You Get What You Pay For
a.k.a. A look at the (fairly grim) economics of music journalism.
Last week I interviewed Philip Sherburne, a Contributing Editor at Pitchfork and one of electronic music’s most respected journalists. Our conversation covered a lot of ground, but one particular exchange has been stuck in mind ever since:
Shawn Reynaldo: Some people might assume that you, being a prominent electronic music writer at a prominent outlet, must be making a solid living. But do you actually earn enough from Pitchfork to survive on that alone?
Philip Sherburne: No, I have other work as well. I do un-bylined work for content providers. I curate some playlists for a streaming service, and also do some writing and blurbs for other streaming services. I used to occasionally do some press-release writing, but I gave that up a long time ago because I just don't have the time. But yeah, I've never been strictly a Pitchfork contributor. I've always had a matrix of different work because it's the only way to survive.
Journalism as a whole is a precarious, notoriously low-paying industry, so it’s not exactly breaking news that writing about music—especially when it’s focused on relatively niche genres like electronic music—isn’t a lucrative enterprise. At the same time, it says a lot that someone like Sherburne, who’s got more than two decades of experience under his belt and is widely recognized as being at the top of his field, doesn’t earn enough from his work as a critic to pay the bills.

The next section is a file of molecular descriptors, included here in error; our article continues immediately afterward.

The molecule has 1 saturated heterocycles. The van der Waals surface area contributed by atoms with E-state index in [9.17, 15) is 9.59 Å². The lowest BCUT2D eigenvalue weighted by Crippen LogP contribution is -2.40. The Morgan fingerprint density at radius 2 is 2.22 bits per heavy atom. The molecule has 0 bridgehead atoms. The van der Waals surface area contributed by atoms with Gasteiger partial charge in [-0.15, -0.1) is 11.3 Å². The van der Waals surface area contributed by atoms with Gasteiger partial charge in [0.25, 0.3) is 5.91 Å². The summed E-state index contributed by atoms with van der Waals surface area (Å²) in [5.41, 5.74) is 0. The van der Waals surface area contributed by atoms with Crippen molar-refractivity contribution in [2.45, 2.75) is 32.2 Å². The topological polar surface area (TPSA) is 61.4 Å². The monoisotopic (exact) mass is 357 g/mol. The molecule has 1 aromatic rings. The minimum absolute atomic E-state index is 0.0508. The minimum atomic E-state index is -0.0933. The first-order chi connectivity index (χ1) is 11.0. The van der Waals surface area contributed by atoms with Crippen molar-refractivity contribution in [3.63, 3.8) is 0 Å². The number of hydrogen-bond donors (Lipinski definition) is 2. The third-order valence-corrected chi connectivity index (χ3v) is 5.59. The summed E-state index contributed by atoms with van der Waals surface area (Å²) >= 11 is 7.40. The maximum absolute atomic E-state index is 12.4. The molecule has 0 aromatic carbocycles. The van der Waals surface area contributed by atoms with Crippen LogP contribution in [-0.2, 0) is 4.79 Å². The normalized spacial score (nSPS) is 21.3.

This isn’t a unique occurrence. Over the past decade, as numerous electronic music media outlets have either gone under or significantly reduced their editorial budgets, scratching out a living purely as a journalist—which has never been easy—has now become even more difficult. In most cases, writers looking to make a serious go of it these days have two options:
Try to get hired for a staff editorial position somewhere. In all of electronic music, only a few dozen of these jobs (at the most) still exist, and they usually don’t pay all that well, but they do at least guarantee a steady paycheck. In terms of actual work, however, they usually involve churning out a large volume of highly-clickable content, or (in the case of more senior staff) supervising the creation of said content. (Between that and the low pay, it’s not surprising that many people only last a year or two in these roles.)
Go the freelance route, and supplement any journalism income with other work. That work can sometimes be music-related—between the growth of streaming platforms and the increasing presence of brands in electronic music, an entire industry of (mostly un-bylined and rarely publicly discussed) content creation has sprung up during the past decade—but plenty of journalists also put their talents to use in other fields (e.g. writing marketing or instructional copy) or simply work odd jobs to make ends meet.
If one were to list electronic music’s top active journalists, most would fall into the second category. And while there’s no shame in someone getting paid to curate a playlist, pen an artist bio or do something completely unrelated to music, none of that stuff is journalism. Somehow, during a time when electronic music has grown into a global, multibillion-dollar industry, its top journalists are frequently being paid more to do other things—and the critical discourse is suffering as a result.